Fill it with cold water and give it a gentle squeeze to check for leaks. You can also fill it with air and push it into a bucket of water to check for bubbles (if you see bubbles, your bottle has holes). If the test is successful, reuse that water for your kettle and your hot water bottle (let's save water people!).


If you see even minor leaks while performing these tests, stop using the hot water bottle immediately and buy a new one. Even a small tear may turn into a larger one and lead your hot water bottle to burst. This in turn may lead to severe burn injuries. Let's avoid that!


Rule

Check your hot water bottle doesn't have tears or holes before each use. Perform a thorough test with cold water!


4. Do not fill your hot water bottle at maximum capacity

Another important step to preventing your hot water bottle from bursting. By filling it to the top and sealing it with the stopper, the hot water bottle will face too much pressure from the inside. To illustrate, think of what would happen if you filled a balloon with water and stepped on it. Boom.


Even though your hot water bottle is far more resistant than a balloon, sufficient pressure from the inside, coupled with hot water can lead the material to tear and the bottle to burst.


While some websites and manufacturers advise you to fill it up to three quarters, we follow Fashy's (this is not an ad, we just trust them since they've been manufacturing hot water bottles since 1948) and the British Standard recommendation to fill it up to two thirds, which is less than three quarters. Better safe than sorry!


Rule

Only fill your hot water bottle two-thirds of its maximum capacity.


full hot water bottle

hot water bottle filled two-thirds

5. Push the air out as you fill your hot water bottle

This rule is linked to the previous one. If you leave air in your hot water bottle after having filled it and sealed it, you will face the same "balloon effect". Too much air on the inside can constitute too much pressure on your hot water bottle.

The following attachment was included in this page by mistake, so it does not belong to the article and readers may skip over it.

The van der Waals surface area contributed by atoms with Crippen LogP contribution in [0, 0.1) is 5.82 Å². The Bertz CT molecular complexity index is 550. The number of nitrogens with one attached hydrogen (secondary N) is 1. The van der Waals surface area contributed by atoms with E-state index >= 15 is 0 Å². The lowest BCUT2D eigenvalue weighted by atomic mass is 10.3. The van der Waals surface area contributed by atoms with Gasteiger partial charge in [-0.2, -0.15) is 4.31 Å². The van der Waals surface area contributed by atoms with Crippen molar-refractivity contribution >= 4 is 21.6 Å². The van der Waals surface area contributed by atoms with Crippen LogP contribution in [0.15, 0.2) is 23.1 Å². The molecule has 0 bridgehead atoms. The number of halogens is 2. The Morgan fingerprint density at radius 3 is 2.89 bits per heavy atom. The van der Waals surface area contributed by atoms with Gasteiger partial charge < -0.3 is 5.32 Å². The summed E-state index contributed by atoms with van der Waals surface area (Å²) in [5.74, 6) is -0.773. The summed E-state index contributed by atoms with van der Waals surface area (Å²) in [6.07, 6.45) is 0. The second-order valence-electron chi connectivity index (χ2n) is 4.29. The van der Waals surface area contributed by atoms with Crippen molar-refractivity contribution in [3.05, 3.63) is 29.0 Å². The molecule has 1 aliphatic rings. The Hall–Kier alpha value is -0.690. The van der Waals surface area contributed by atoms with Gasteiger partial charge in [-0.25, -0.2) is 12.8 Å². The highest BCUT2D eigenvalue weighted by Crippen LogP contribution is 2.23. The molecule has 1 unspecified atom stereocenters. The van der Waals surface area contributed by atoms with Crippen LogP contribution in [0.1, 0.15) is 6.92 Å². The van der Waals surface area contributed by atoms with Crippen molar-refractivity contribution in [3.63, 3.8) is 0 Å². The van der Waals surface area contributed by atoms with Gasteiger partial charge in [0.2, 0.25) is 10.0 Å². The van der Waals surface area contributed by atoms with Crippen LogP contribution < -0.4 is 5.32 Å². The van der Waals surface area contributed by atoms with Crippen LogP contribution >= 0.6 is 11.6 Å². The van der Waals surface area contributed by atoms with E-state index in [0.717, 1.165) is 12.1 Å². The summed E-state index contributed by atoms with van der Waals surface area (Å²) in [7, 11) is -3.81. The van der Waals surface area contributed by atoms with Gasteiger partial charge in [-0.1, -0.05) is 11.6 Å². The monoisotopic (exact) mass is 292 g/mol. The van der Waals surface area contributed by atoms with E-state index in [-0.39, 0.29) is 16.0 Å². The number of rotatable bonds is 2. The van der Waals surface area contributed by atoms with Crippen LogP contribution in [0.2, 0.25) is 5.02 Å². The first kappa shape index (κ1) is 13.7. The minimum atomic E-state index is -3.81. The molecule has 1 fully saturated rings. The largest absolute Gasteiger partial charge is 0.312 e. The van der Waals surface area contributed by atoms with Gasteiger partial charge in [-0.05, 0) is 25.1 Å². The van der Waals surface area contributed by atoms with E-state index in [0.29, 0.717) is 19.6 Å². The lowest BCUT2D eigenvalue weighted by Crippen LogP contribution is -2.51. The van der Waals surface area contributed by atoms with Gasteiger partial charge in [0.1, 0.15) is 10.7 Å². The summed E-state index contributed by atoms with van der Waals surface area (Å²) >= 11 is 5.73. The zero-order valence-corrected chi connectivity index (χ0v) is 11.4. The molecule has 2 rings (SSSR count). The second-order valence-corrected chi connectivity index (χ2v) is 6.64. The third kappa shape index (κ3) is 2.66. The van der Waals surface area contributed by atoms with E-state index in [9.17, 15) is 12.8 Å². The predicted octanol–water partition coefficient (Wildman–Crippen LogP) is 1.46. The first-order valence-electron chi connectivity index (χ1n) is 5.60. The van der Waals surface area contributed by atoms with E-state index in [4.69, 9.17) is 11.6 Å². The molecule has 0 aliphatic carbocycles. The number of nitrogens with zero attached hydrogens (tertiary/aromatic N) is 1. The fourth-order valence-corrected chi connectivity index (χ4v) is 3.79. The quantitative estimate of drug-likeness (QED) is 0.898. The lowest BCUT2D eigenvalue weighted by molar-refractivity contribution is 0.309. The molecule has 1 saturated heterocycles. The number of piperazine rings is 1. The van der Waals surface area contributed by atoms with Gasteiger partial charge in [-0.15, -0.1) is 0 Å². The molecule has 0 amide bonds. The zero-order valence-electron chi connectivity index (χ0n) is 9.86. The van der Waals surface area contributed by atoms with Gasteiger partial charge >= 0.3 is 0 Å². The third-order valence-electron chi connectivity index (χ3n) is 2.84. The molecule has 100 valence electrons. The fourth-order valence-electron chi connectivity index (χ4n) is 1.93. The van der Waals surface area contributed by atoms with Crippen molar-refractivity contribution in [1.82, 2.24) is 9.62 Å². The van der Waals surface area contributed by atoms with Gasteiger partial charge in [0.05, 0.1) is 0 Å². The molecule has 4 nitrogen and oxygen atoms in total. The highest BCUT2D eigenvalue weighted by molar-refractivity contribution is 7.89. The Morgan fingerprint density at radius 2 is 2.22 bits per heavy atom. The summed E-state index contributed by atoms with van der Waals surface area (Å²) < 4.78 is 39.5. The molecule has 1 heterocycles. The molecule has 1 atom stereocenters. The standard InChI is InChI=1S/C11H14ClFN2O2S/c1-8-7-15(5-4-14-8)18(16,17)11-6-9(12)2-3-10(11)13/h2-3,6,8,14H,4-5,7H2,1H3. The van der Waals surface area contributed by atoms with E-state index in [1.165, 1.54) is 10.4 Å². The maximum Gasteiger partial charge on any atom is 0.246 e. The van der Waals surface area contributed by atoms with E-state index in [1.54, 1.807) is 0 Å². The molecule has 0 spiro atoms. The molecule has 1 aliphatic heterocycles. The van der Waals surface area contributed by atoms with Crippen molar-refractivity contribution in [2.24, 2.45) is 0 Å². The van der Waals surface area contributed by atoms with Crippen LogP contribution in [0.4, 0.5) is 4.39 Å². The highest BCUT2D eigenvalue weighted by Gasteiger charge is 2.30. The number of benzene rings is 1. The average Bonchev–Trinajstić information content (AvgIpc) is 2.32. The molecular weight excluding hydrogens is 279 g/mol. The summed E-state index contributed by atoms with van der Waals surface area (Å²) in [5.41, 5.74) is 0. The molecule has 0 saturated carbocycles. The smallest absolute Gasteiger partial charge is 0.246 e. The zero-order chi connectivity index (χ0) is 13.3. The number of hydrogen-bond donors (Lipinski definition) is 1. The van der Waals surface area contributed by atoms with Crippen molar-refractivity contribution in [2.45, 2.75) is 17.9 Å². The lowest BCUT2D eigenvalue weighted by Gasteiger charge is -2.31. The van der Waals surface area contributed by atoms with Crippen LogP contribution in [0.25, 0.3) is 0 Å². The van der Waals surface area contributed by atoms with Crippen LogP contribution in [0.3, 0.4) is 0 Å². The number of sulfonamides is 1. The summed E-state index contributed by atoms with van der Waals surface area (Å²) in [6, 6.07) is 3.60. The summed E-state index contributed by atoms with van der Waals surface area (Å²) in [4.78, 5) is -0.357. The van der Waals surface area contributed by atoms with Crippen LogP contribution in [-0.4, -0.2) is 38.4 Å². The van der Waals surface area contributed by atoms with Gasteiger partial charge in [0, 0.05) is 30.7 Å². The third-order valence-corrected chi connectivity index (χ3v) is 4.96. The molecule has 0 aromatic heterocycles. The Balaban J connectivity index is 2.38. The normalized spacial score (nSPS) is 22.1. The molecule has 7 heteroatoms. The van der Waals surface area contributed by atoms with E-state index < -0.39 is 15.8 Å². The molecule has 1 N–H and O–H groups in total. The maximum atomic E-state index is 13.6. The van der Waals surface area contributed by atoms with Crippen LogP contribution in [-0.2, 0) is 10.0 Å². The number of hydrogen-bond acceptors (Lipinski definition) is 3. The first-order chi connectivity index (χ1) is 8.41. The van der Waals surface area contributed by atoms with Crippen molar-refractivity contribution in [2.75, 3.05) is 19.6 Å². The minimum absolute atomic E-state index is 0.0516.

If your hot water bottle has too much air and you accidentally sit on it, step on it or lay on it (in bed while sleeping with your hot water bottle for example), it may burst. Boom again.


Rule

Once you've filled your hot water bottle two-thirds, gently lay it on a flat surface holding it by the neck, and slowly push the air out with the palm of your hand. Once sealed, your bottle should be flexible and bendable, not be bloated like a balloon.


hot water bottle being bent

6. Do not use boiling water

Hot water bottles have very resistant material (rubber, PVC, or silicone in most cases). That being said, the material is designed to withstand hot water of a maximum of 80 degrees Celsius over a long period.


Manufacturers and retailers explicitly instruct us, consumers, not to use boiling water (100 degrees Celsius) for hot water bottles, as this may damage the material and lead to tears over an extended period. Your hot water bottle will hence be more prone to bursts.


Rule

Only fill your hot water bottle with water of approximately 80 degrees Celsius. Once you've boiled water in your kettle, let it cool for about 10 minutes to reach optimal temperature.


Final thoughts

Hot water bottles can burst on very rare occasions. Filling and using your hot water bottle correctly will prevent this unlikely event.


hot water bottles in bed sheets